Travel and Expense
2023 Global Business Travel Outlook
Managing global business travel for an organization has always been challenging. But over the past few years it has become even more so. That’s because, according to the 2023 SAP Concur Global Business Travel Survey, employee travel needs and preferences have changed; employees require a lot more flexibility in traveling now than they have in the past; and protecting and supporting the human rights of marginalized populations (such as LGBTQ+, people of color, and others) has risen to the forefront. As a result, there’s mounting pressure on organizations to increase equal access to business travel among their employees and improve their duty of care.
In this episode of the SAP Concur Conversations podcast, Nathan Richter, Senior Partner at Wakefield Research, a global market research consultancy, and Jeanne Dion, Vice President of the Value Experience Team at SAP Concur, discuss some of the findings from the 2023 SAP Concur Global Business Travel Survey, which are outlined in the 2023 Global Business Travelers Report and the 2023 Global Business Travel Managers Report. Now in its fifth year, the SAP Concur Business Travel Survey offers insights into the current state of business travel and what the next year will bring. Below is an overview of the conversation.
Providing employees with equal access to business travel
According to our 2023 Global Business Travelers Report, 92% of business travelers believe the future of their careers depends on business travel. Yet:
- 62% of business travelers haven’t had equal opportunities to take business trips compared to their colleagues due to differences in demographics and sexual orientation, physical appearance, or health conditions.
- Among LGBTQ+ business travelers, 31% feel that their sexual orientation has prevented equal access to business travel.
- 23% of women believe their gender led to fewer opportunities for business travel.
Some of the most common obstacles survey respondents believe limit their business travel include having an accent (17%), physical appearance (16%), ethnicity or race (15%), their status as a parent or caretaker (13%), and disability (7%).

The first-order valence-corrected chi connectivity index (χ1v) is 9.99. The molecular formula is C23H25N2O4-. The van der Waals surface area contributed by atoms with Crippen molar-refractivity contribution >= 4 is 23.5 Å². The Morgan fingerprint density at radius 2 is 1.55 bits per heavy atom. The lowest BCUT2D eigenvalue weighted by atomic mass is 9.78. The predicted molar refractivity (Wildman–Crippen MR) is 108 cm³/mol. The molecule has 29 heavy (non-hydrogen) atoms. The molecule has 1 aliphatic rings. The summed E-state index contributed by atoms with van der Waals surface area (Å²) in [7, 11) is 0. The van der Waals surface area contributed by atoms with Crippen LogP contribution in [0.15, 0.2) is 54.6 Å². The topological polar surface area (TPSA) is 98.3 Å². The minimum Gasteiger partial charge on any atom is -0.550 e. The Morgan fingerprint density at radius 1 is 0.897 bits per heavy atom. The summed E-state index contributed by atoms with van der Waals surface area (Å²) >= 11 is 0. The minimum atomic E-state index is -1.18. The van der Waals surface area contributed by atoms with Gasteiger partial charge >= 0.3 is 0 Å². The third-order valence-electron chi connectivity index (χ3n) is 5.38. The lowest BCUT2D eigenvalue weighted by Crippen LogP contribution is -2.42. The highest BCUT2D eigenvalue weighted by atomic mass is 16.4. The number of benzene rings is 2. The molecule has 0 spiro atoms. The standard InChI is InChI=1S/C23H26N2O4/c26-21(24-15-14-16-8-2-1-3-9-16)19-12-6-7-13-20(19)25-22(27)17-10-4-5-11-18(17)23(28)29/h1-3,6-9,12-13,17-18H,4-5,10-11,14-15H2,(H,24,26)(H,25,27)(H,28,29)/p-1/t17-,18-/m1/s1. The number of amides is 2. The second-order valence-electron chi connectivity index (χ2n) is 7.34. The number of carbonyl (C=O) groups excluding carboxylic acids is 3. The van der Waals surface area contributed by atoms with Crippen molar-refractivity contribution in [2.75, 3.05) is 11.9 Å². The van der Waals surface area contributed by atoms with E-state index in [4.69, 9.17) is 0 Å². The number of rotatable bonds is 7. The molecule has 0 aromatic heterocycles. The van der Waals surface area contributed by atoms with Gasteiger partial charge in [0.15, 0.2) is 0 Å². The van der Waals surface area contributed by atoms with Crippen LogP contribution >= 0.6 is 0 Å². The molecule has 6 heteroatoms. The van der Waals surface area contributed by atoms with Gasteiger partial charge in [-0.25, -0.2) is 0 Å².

“Business travel is not a door someone gets to walk through once. It’s a road that one walks down on the way to their next professional accomplishment and their next personal accomplishment,” Richter says. He explains that for travel managers this “really begins with understanding travel needs and expectations, which is at the heart of this research.” After all, 91% of travelers say they will decline a business trip if some of their needs are unmet, and those needs consistently center around areas such as safety, social, and health concerns.
Dion agrees. “It’s not about, do you want to travel or are you going to travel, or can I relieve the stress of your travel? There’s way more of an investment than that,” she says. “Travel isn’t an option anymore to somebody’s career. It actually ties directly to their career growth and advancement.”
Employees want more flexibility in business travel
While business travel has resumed and most employees are willing to travel for their organization, employees want and expect more flexibility in traveling now than they have in the past. The reasons?
- 48% want flexibility to ensure that they feel safe when they travel to certain parts of the world. [This is especially important because in the past 12 months, more than half (53%) of global business travelers said they have changed their accommodations because they felt unsafe.]
- 47% want flexibility to help them maintain a healthier work-life balance.
- 34% cite the need to add personal travel to work trips.
“What we’re seeing here is a more empowered traveler, a traveler who has maybe not greater needs, but a greater comfort with expressing and acting on those needs than what we’ve seen traditionally,” Richter says.
Dion shared that as a bleisure person herself, knowing that she can combine business travel with personal leisure travel makes her more willing to travel, more open to travel, and more excited to travel. “It gives me a work-life balance even while I travel,” she says. “It’s a nice balance for me.”
With this shift to flexible travel, there is added pressure and stress on travel managers and a change in the approach to duty of care. “Five years ago, duty of care was really about keeping people safe, and it still is, but these days, the definition of safety extends beyond just physical safety. It really is a more holistic approach,” Richter says.
Dion agrees. “It’s not just there’s a hurricane coming, or there’s a flood, or there’s a war breaking out. There’s many, many more aspects to think about. There’s health. Can I get healthcare in the place that I’m traveling to? Will people be reacting to my accent, my look, my affectations, my gender? So, this becomes really that duty of care is no longer just a compliance checkpoint, it’s a lifestyle.”
To learn more about the findings from the 2023 SAP Concur Global Business Travel Survey, listen to the podcast episode Grounded Horizons: The Realities and Opportunities of Business Travel Today.